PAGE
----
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Re-Imagining Breathes New Life Into Frankenstein
It is one of THE classic horror stories of all time, probably only matched by tales of Count Dracula for sheer menace and staying power. The story of Frankenstein has been scaring generations of children and adults alike since author Mary Shelley first dreamt up the hulking monster almost two centuries ago in 1818 when her novel was first published.
Frankenstein 1899 is a reworking of the original horror story
But a new working of the Frankenstein story, which comes to the Lichfield Garrick theatre on November 10, has chosen to portray the classic horror tale in a slightly different fashion. The production is by the aptly named Don't Go Into the Cellar theatre company, which was formed just six years ago in 2010. In this Victorian updating of the Gothic horror story, the setting is brought forward to the final year of the 19th century.
Boris Karloff as the monster in the original Frankenstein. By Universal Studios - Dr. Macro, Public Domain,https://commons.wikimedia.org/w/index.php?curid=3558176
And, in a further move away from Mary Shelley's book, the emphasis also switches from the original theme of science to one of spiritualism. Instead of the somewhat unhinged inventor Dr Victor Frankenstein who we are all familiar with, the central character of Don't Go Into The Cellar's adaptation is a charismatic preacher who shocks Victorian society with his claims that he can communicate with the dead. And those sceptics who do not accept his claims or beliefs may soon find themselves suffering the horrifying consequences.
Lichfield Garrick plays host to new Frankenstein play
Frankenstein 1899 features just two actors, including artistic director Jonathan Goodwin, who each take on multiple roles, with the prospect of a bit of audience participation. It is just one of several creations by Don't Go Into The Cellar which describes itself as the UK's finest practitioners of theatrical Victoriana in a macabre vein. The theatre company is based in the West Midlands which has links with some of the greatest Victorian and Edwardian genre writers including Sir Arthur Conan Doyle of Sherlock Holmes fame.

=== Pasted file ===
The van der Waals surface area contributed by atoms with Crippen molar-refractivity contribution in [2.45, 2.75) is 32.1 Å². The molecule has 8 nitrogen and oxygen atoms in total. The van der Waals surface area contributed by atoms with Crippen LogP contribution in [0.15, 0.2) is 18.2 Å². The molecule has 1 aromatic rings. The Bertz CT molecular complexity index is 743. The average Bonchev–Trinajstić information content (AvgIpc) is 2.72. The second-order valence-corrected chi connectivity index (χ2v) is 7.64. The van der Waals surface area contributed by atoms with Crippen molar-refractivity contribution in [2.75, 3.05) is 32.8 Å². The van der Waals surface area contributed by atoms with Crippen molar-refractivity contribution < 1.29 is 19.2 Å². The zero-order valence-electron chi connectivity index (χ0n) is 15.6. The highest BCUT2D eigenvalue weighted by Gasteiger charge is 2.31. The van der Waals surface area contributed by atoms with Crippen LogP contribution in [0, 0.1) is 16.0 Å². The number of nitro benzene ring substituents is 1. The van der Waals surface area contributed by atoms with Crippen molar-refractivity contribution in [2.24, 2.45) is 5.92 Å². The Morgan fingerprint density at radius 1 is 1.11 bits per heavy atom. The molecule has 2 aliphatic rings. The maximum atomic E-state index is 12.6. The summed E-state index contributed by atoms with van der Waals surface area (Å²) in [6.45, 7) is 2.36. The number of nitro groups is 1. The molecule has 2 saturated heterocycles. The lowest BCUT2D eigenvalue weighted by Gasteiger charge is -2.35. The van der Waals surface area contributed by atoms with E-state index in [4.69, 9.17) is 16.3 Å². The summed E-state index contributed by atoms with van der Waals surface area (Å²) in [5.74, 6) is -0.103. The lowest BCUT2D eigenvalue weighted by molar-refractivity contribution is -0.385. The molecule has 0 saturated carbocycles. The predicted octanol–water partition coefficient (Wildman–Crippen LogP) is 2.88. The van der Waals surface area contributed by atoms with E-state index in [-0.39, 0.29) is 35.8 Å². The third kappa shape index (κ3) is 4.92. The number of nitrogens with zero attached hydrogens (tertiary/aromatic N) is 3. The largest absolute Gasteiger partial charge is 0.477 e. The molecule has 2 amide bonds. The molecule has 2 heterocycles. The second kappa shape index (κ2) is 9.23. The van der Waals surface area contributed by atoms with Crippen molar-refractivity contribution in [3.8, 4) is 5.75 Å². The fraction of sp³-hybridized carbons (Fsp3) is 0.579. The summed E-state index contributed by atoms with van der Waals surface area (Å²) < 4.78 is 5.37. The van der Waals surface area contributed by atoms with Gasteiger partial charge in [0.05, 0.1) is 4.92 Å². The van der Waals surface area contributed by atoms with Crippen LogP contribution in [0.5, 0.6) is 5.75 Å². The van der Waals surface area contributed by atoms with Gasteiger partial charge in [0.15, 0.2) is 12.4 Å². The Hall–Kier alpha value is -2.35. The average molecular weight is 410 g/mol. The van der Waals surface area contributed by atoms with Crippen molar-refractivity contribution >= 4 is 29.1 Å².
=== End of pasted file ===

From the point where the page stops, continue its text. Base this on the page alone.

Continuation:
The srory will be played out in the intimate studio theatre
The story of Frankenstein was begun by Mary Shelley when she was just 18 but the first edition was published anonymously in 1818 when she was 20. Her name first appeared on the second edition, published in France five years later. But today's horror fans will be more familiar with the films of the same name, and with the role of actor Boris Karloff who starred as the monster in all three movies that came out in the 1930s - starting with the original Frankenstein in 1931, and followed by the sequel, Bride of Frankenstein in 1935 and, finally, Son of Frankenstein four year later which also featured Basil Rathbone as the title character and Bela Lugosi as the sinister assistant Ygor.
Frankenstein 1899 can be seen at the Lichfield Garrick theatre on Thursday 10 November at 7.45pm. Tickets priced £14, or £10 for students, can be booked online or by phoning the box office on 01543 412121.